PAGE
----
Home – Monitoring Trends: What The 2016 Presidential Primaries Teach Us

Monitoring Trends: What The 2016 Presidential Primaries Teach Us

Posted on 03-18-2016 by Megan Burnside

This primary season is turning out to be a game changer for everyone involved, including the candidates, the voters and the media.  From candidates that were first considered true political outliers—like Donald Trump and Bernie Sanders—gaining traction to high voter turnouts in nearly every state, the current election is taking center stage and giving us smart reminders about consumer behavior, the impact of social media and to never take anything for granted. 

Social Media Proves to be a Powerful Tool in Shaping Public Opinion

Up until this point in the election conversation, Donald Trump and Hillary Clinton have enjoyed commanding leads in the share of voice battle.  In fact, there has been public outcry that Sanders and other candidates like John Kasich were being ignored by mainstream media. 

However, the national discussion is ever changing, and now, Bernie Sanders is starting to take the lead over Clinton, both in share of voice and donations. Which begs the question:  how can a candidate seen as a political outlier, with less mainstream media exposure, receive millions in online donations (that are in very small contribution amounts compared to other candidates) and gain traction on the share of voice of the assumed Democratic nominee?

Social Media. It’s certainly not the only factor, but it’s a critical one.

Social media is playing an important and influential role in who is getting noticed and owning the conversation. Sanders has specifically leveraged the power of social to his advantage. He’s leveraging his younger base; Bernie supporters are tweeting, sharing, posting and reacting in record numbers. To keep the top spot in share of voice, it’s important to stay relevant and engage your supporters. It’s the magic combination of media and consumer coverage that ultimately wins the share of voice war.

The US Election Goes Global

Just as this primary season is garnering more media coverage in the US and bringing voters to the polls in higher numbers than ever before, it’s also receiving international coverage. Focused on understanding the impact of the election on the global community, key regions of the world are becoming keenly interested in the future of the US presidential race. While some would argue the increased interest is due to issues like climate change and foreign policy, others speculate that it’s all about the unexpected and unusual candidate landscape.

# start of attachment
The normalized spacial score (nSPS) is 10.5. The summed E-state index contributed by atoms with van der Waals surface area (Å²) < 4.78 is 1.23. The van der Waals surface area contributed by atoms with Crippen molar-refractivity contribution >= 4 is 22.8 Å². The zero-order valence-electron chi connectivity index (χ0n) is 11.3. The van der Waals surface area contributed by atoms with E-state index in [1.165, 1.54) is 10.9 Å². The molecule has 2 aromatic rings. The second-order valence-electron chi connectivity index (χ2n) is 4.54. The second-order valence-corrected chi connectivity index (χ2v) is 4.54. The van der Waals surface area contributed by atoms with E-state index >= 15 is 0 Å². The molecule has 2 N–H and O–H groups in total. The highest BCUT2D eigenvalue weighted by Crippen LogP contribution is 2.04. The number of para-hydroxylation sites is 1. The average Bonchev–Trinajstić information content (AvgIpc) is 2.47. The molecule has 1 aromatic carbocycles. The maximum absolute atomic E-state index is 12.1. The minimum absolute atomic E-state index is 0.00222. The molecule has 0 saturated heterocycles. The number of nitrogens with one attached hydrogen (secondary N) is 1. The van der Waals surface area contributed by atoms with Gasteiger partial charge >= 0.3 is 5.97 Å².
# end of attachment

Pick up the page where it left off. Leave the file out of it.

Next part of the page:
The majority of the coverage still comes from our own media outlets, with North America topping the charts at 79.3 percent.  How do other regions of the world stack up?

  • Europe: 12.3 percent
  • Asia 3.0 percent
  • Oceania 2.8 percent
  • South American 1.4 percent
  • Africa 1.1 percent

This important expansion in coverage reminds us of one critical rule of marketing:  never assume your audience won’t change and expand over time.  Because it will.

Michigan Feels the “Bern” Despite Polling Data

Despite Hillary Clinton’s commanding lead in the polls, Bernie Sanders won the Michigan primary to the nation’s surprise.  Nate Silver, election analyst and special correspondent for ABC News, described his win as “among the greatest polling errors in primary history.”

According to Politico, Sanders won 30 percent of African American votes, which is his best percentage to date.  Additionally, 58 percent of Michigan voters cited that “trade takes away US jobs”, meaning that Sanders' free trade deal messaging definitely worked to his advantage. 

This quickly turning tide illustrates the importance of relying on more than what the data tells you. It’s also the human connection to the issues that plays a role, and that can turn a deficit into a victory.

Connecting the Dots

How do today’s election trends relate to you?

1.  Companies need to be focused on more than coverage and dive deeper into content. While you may be winning the share of voice battle, it may not translate into real success unless you have the relevancy to truly connect with your target customers.

2.  Ask yourself if you are truly global in your outlook and reach.  Ensuring that your campaigns focus on the right geographies to get the engagement you need is part of any successful marketing campaign.

3.  Leverage all you know about your consumer to succeed. Don’t just rely on demographic information to make choices.  Dive deeper into attitudinal behaviors and the issues that matter most to really connect with the people you value. 

3 Ways to Apply This Information Now

  1. Explore more media analysis of the election season on our U.S. Presidential Campaign Tracker.
  2. Register for a free trial of LexisNexis Newsdesk™ to experience the power of media monitoring for yourself.
  3. Share this blog on LinkedIn to keep the dialogue going with your colleagues and contacts. 

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